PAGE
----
It was love at first sight with technology student Hieke when she walked into the workshop. Her nose played a vital role. The open days will start soon, also for her training and who knows, it might lead to more technology ladies. “I am now the only one in my study program at my location … Of all grades!”
Her father is head of technical services at a cheese factory. Proud as a peacock of course of his ‘technology daughter’, “but my mother too, you know.” Hieke van Rijswijk from Vlaardingen laughs. “Although she sometimes finds it quite difficult when my father and I only talk about pipelines and stuff during dinner and she doesn’t understand anything about it!”
Fish in the water
If you ask Hieke about her training and what she can and does with it, it will take you an hour. To then get another twenty exciting action photos appaped, with welders, large plates, drills and with text and explanation. “Working in the workplace, even with nail polish!” She adds, with a crying-with-laughter emoji behind it.
At machine factory Blozo she works in her free hours and, as can be seen in the video on YouTube, she feels like a fish in water. Or water tank, “I’m welding it today.”
The enthusiastic student is in the third year of the Technician Engineering work field Mechanical Engineering course (level 4) at the Technology College in Rotterdam.
It was a completely new world for her, but when she walked into the workshop during the open day she immediately “felt” it. “I’m going to do this!” She stared at the hustle and bustle on the shop floor and her nose played a crucial role too. “Steel smells wonderful,” she discovered then. “I still smell that scent that smelled in my face every time I walk into the workshop. I am back home, I think. ”
She still remembers her first lessons when she learned the differences between a screw and nut. Also, that very first lesson, she did not know what the teacher was drawing on the board. “WTF,” she thought. “What is that?” So it was a drill, she laughs, “I had never really looked at that before … There is a big difference between looking and seeing.” Now she doesn’t turn her hand from TIG welding to drilling and milling, edging and force calculations. “How many kilos can the wheels of a trolley on which pipelines are transported?” She cites as an example, a question to which she now knows the answer. “I really enjoy making calculations.” Incidentally, not to be confused with this trolley.
But also make something from nothing, such as the steel clock with 3D printed numbers. Other students decorated the thing, not Hieke. “Beauty is often in the simplicity.”
Inventor in the making
She used to want to become a pediatrician. “That didn’t quite work out, that operation didn’t seem like anything to me either.” Now she has a new ambition: to become an inventor. She likes problems, because then she can come up with solutions for them. The inventive student is well on her way. As we speak she just came up with something to test a grid for water tightness. “I’ve drawn a template that can stand upright, so that the grate can stand up and we can put the garden hose on it.”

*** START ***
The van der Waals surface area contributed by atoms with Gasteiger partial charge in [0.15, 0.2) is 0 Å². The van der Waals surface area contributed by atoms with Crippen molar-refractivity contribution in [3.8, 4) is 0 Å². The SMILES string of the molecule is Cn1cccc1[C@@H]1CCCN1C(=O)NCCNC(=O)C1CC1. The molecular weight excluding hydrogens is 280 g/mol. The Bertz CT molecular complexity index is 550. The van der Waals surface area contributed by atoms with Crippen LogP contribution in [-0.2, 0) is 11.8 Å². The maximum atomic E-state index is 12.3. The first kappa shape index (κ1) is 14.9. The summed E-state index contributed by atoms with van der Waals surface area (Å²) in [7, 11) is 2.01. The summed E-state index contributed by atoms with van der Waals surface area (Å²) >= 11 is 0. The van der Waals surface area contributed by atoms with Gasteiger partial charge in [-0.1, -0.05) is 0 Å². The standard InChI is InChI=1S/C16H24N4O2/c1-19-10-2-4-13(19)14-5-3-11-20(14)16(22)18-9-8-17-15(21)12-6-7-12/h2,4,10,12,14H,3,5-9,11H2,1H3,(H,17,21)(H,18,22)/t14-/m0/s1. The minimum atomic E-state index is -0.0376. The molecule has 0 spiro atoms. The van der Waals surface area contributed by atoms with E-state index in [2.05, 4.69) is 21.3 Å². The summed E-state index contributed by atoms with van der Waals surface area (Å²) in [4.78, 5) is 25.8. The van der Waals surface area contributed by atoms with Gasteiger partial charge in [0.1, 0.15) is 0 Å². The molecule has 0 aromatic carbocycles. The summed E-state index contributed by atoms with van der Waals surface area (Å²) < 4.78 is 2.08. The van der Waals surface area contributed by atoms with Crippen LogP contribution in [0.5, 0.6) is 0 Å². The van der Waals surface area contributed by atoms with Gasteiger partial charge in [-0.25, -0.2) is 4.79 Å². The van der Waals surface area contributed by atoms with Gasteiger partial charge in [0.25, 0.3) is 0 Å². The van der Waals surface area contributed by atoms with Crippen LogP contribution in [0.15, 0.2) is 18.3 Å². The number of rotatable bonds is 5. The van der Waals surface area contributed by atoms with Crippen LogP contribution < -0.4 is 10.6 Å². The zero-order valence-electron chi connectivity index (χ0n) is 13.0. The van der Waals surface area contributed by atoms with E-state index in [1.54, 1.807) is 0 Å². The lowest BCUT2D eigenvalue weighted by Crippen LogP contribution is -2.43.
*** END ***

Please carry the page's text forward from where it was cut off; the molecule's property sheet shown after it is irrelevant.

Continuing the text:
She is the only technology lady at her location of her studies, of all grades. Unknown makes unloved, she thinks. “I also had no idea that technology went so deep.” So she emailed her old high school last week asking if she can’t even give a guest lecture about her education, “I have yet to get a response.”
Perhaps many girls also find technology a bit intimidating, she muses aloud. “And they are afraid that the old guard has trouble with women in the profession.” But that’s really not the case, she shakes her head hard through the phone. “They often like it a lot and are happy to help you.” Sometimes even when it is not necessary at all. “Then they think something is too heavy for me, well, then you just have to have me! Even though it is indeed a bit too heavy, I just do it myself. No velvet gloves for me. ” Hieke has indeed become a lot stronger since the training, she agrees. “I’ve gotten quite a bit of muscle.”
Does she ever regret being the only ‘lady’ (‘I think sounds better than girl or woman’)? Well, sometimes yes, but also not. “When we could no longer go to school due to corona, I noticed that I really missed the boys.” They call her “girl.” She likes it. “Hey girl, can you do that for me? they ask, and that feels like a compliment. It sounds like an affectionate nickname. Also nice and easy for them, after all there is only one ‘girl’! ”
And of course there were sometimes silly jokes in the beginning and they might have to get used to a lady in the workshop or in the classroom. And also very clever: “Now they come to me with questions, I have the highest grade average of everyone.”
Andrea Withaar is working at the Technology College in Rotterdam with “more girls in technology.” By means of campaigns, open days and the use of role models, they hope, as well as other technology courses, to enthuse girls.
“We hope that we can interest more girls to choose a technical education and actually move on to a technical job, because here too we sometimes see that women eventually do something different, and that is a shame. Not only for the business community, but also for all those girls who need role models to make a choice. ”
Technology remains a direction that is not very popular, she continues. “Young people choose technology, because their father or grandfather often also has a technical profession. They are already familiar with it. So it is up to us to make other young people enthusiastic about a technical training as well. When you see what the job guarantee is like and what career opportunities there are, you don’t understand why it is so difficult. ”
A good job guarantee follows after the training, Withaar emphasizes. “For example, students often linger after their last internship. The business world would like to have them. So a good prospect. ”
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